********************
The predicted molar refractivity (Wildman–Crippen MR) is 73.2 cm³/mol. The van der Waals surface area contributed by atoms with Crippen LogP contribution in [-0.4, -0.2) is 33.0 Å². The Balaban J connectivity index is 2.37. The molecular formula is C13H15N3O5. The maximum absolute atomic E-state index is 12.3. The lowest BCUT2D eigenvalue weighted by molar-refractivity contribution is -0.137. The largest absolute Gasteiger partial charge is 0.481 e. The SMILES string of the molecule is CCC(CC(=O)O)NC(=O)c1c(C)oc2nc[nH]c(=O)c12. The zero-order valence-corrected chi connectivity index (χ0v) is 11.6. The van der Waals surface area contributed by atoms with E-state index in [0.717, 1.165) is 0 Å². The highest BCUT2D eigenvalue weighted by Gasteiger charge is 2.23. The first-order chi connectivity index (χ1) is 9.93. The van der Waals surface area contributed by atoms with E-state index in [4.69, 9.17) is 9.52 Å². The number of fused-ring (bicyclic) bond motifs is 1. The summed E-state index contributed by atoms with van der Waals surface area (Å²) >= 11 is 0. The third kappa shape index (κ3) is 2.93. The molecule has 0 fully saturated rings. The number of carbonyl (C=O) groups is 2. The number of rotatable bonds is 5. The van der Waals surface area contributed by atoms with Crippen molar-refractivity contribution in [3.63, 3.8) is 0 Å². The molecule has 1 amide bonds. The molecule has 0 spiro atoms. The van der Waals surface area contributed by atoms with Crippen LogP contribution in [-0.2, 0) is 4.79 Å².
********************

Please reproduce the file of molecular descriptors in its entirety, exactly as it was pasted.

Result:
The predicted molar refractivity (Wildman–Crippen MR) is 73.2 cm³/mol. The van der Waals surface area contributed by atoms with Crippen LogP contribution in [-0.4, -0.2) is 33.0 Å². The Balaban J connectivity index is 2.37. The molecular formula is C13H15N3O5. The maximum absolute atomic E-state index is 12.3. The lowest BCUT2D eigenvalue weighted by molar-refractivity contribution is -0.137. The largest absolute Gasteiger partial charge is 0.481 e. The SMILES string of the molecule is CCC(CC(=O)O)NC(=O)c1c(C)oc2nc[nH]c(=O)c12. The zero-order valence-corrected chi connectivity index (χ0v) is 11.6. The van der Waals surface area contributed by atoms with E-state index in [0.717, 1.165) is 0 Å². The highest BCUT2D eigenvalue weighted by Gasteiger charge is 2.23. The first-order chi connectivity index (χ1) is 9.93. The van der Waals surface area contributed by atoms with E-state index in [4.69, 9.17) is 9.52 Å². The number of fused-ring (bicyclic) bond motifs is 1. The summed E-state index contributed by atoms with van der Waals surface area (Å²) >= 11 is 0. The third kappa shape index (κ3) is 2.93. The molecule has 0 fully saturated rings. The number of carbonyl (C=O) groups is 2. The number of rotatable bonds is 5. The van der Waals surface area contributed by atoms with Crippen molar-refractivity contribution in [3.63, 3.8) is 0 Å². The molecule has 1 amide bonds. The molecule has 0 spiro atoms. The van der Waals surface area contributed by atoms with Crippen LogP contribution in [-0.2, 0) is 4.79 Å².